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Marines from the Dark Horse battalion return home to Camp Pendleton

Homecoming Exhausted yet exhilarated, Marines from the 3rd Battalion, 5th Regiment, returned Monday night to Camp Pendleton after seven months of combat, death and survival in Afghanistan.

Hundreds of family members holding signs and waving American flags waited on a parade deck for 250 members of the battalion. Known as the Dark Horse battalion, the unit suffered 24 killed in action and more than 175 wounded as it fought to wrest control of the Sangin district in the Helmand province from the Taliban.

In deference to the battalion’s losses and its battlefield successes, Marine brass made sure this homecoming was even more festive than most. Amplified music -- including country-western, hip-hop and big band -- blared from speakers as excited family members waited.

“I just can’t believe it, that today is really here,” said Katie Cascino, 18, whose fiance is Cpl. Marcus Ferry, 25. “The days have just been so long.”

Jennie McFarling was there as an “official hugger” for Marines without family members waiting.

McFarling, 59, of Escondido, said she was there to take her mind off the fact that her son, an Army soldier, was deploying Monday night to Kandahar, Afghanistan. “I’m here to try to forget that and what lies ahead,” she said.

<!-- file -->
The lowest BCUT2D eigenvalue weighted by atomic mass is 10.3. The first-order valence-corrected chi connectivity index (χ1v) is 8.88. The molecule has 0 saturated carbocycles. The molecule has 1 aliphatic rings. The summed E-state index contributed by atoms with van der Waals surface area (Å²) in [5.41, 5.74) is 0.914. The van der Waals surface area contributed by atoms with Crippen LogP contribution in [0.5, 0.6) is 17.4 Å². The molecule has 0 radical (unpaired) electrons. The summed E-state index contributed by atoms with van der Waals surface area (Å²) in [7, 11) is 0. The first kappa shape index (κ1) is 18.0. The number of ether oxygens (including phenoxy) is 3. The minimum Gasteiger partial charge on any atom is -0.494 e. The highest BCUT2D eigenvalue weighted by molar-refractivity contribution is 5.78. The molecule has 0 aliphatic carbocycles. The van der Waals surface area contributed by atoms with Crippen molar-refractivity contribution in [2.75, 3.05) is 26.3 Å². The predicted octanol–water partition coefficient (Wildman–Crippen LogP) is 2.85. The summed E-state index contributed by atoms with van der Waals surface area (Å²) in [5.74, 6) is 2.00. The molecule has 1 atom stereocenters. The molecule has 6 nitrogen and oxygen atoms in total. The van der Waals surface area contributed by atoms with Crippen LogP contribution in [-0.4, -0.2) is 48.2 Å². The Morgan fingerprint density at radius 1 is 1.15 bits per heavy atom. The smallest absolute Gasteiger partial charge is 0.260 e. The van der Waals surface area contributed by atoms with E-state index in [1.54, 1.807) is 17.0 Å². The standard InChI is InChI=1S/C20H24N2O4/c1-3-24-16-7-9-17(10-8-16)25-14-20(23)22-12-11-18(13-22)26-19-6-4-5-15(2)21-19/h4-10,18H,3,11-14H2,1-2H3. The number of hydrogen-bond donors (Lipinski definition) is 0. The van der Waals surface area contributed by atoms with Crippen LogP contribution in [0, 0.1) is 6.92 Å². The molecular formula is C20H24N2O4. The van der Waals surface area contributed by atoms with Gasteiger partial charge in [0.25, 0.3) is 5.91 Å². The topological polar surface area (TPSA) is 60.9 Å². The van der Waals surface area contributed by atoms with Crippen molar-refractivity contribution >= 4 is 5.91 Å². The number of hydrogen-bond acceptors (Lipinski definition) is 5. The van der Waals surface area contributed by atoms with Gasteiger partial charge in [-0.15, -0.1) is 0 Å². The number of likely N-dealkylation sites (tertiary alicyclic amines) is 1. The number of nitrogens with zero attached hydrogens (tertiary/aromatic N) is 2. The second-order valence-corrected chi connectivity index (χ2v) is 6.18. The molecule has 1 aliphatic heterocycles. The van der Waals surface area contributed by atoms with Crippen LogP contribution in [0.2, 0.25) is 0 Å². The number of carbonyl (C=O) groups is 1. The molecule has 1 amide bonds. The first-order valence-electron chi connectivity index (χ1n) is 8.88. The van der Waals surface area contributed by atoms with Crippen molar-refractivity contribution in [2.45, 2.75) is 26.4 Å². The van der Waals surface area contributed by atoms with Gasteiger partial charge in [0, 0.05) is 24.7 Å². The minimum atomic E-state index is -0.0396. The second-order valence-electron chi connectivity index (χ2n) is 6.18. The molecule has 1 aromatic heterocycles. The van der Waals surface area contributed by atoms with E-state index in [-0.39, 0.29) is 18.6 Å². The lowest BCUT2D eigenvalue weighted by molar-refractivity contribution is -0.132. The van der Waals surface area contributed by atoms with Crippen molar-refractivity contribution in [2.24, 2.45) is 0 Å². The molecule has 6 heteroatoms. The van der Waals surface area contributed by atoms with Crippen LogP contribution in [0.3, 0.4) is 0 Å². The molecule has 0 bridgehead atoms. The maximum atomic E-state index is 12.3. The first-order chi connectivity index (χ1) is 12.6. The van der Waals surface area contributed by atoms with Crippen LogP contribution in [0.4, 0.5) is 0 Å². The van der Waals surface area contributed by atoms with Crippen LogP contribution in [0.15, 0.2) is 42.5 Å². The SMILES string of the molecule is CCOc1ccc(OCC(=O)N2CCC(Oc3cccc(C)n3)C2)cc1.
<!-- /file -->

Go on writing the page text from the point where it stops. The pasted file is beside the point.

Several young mothers held babies that had been born during their fathers’ deployment. One banner read, “I’ve Waited My Whole Life to Meet You! Welcome, Daddy.”

Many of the family members were from Southern California; others had traveled from across the country. Pam and Johnny Wiley had come from Athens, Ga., to meet their son, Cpl. Adam Wiley, 22.

“It’s been pure hell waiting for him all these months,” Pam Wiley said. “We’ve been so proud, but also so scared.”

Kelsey Robinson, 18, was there to meet her husband, Cpl. Miles Robinson, 22. The couple married a month before he deployed.

“The hardest part,” she said, “has been waking up every morning and not seeing him there.”

A cheer went up as the six buses arrived just before 8 p.m. The Marines had arrived hours earlier at March Air Reserve Base in Riverside County.

Among those in the crowd were several Marines who had been wounded early in the deployment and sent home for rehabilitation.

Lance Cpl. Mark Meirink, 21, lost his right leg in January when he stepped on a roadside bomb. He now has a prosthetic and is receiving therapy at Naval Medical Center San Diego.

Meirink said he hopes to remain in the Marine Corps and is prepared to return to Afghanistan. “Absolutely,” he said.

Despite losing more personnel in combat than any of the Corps’ other battalions in the 10-year war, the Marines said they felt that their deployment was a success.

“We did our job -- we never doubted that we’d do it,” Lance Cpl. Jerome Davis, 19, said as he held his month-old daughter, Janecia, for the first time.

More Marines from the battalion will return home in the coming days and weeks.